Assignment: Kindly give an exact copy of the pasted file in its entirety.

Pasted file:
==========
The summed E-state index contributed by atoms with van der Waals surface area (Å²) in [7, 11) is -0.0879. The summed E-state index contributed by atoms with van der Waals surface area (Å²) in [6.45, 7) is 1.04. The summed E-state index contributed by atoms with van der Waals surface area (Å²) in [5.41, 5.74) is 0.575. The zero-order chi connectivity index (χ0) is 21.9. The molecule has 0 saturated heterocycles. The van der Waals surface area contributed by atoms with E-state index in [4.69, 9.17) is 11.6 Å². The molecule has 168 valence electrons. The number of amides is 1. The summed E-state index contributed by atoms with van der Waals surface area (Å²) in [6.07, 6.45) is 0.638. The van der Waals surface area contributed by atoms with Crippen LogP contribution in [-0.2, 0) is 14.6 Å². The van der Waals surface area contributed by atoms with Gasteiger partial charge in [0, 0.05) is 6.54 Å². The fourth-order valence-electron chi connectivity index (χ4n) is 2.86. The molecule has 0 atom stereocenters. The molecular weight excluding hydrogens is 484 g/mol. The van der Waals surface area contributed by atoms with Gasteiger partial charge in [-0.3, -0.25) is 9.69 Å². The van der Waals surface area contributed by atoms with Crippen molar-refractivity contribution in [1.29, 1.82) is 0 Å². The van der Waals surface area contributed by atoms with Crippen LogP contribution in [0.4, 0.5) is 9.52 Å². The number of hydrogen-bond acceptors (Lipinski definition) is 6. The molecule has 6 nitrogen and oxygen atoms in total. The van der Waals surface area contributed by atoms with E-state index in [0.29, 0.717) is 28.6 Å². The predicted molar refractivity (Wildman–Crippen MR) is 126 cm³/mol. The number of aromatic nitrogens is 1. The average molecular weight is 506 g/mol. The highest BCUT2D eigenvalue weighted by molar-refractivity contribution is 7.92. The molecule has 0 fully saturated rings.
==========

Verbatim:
The summed E-state index contributed by atoms with van der Waals surface area (Å²) in [7, 11) is -0.0879. The summed E-state index contributed by atoms with van der Waals surface area (Å²) in [6.45, 7) is 1.04. The summed E-state index contributed by atoms with van der Waals surface area (Å²) in [5.41, 5.74) is 0.575. The zero-order chi connectivity index (χ0) is 21.9. The molecule has 0 saturated heterocycles. The van der Waals surface area contributed by atoms with E-state index in [4.69, 9.17) is 11.6 Å². The molecule has 168 valence electrons. The number of amides is 1. The summed E-state index contributed by atoms with van der Waals surface area (Å²) in [6.07, 6.45) is 0.638. The van der Waals surface area contributed by atoms with Crippen LogP contribution in [-0.2, 0) is 14.6 Å². The van der Waals surface area contributed by atoms with Gasteiger partial charge in [0, 0.05) is 6.54 Å². The fourth-order valence-electron chi connectivity index (χ4n) is 2.86. The molecule has 0 atom stereocenters. The molecular weight excluding hydrogens is 484 g/mol. The van der Waals surface area contributed by atoms with Gasteiger partial charge in [-0.3, -0.25) is 9.69 Å². The van der Waals surface area contributed by atoms with Crippen molar-refractivity contribution in [1.29, 1.82) is 0 Å². The van der Waals surface area contributed by atoms with Crippen LogP contribution in [0.4, 0.5) is 9.52 Å². The number of hydrogen-bond acceptors (Lipinski definition) is 6. The molecule has 6 nitrogen and oxygen atoms in total. The van der Waals surface area contributed by atoms with E-state index in [0.29, 0.717) is 28.6 Å². The predicted molar refractivity (Wildman–Crippen MR) is 126 cm³/mol. The number of aromatic nitrogens is 1. The average molecular weight is 506 g/mol. The highest BCUT2D eigenvalue weighted by molar-refractivity contribution is 7.92. The molecule has 0 fully saturated rings.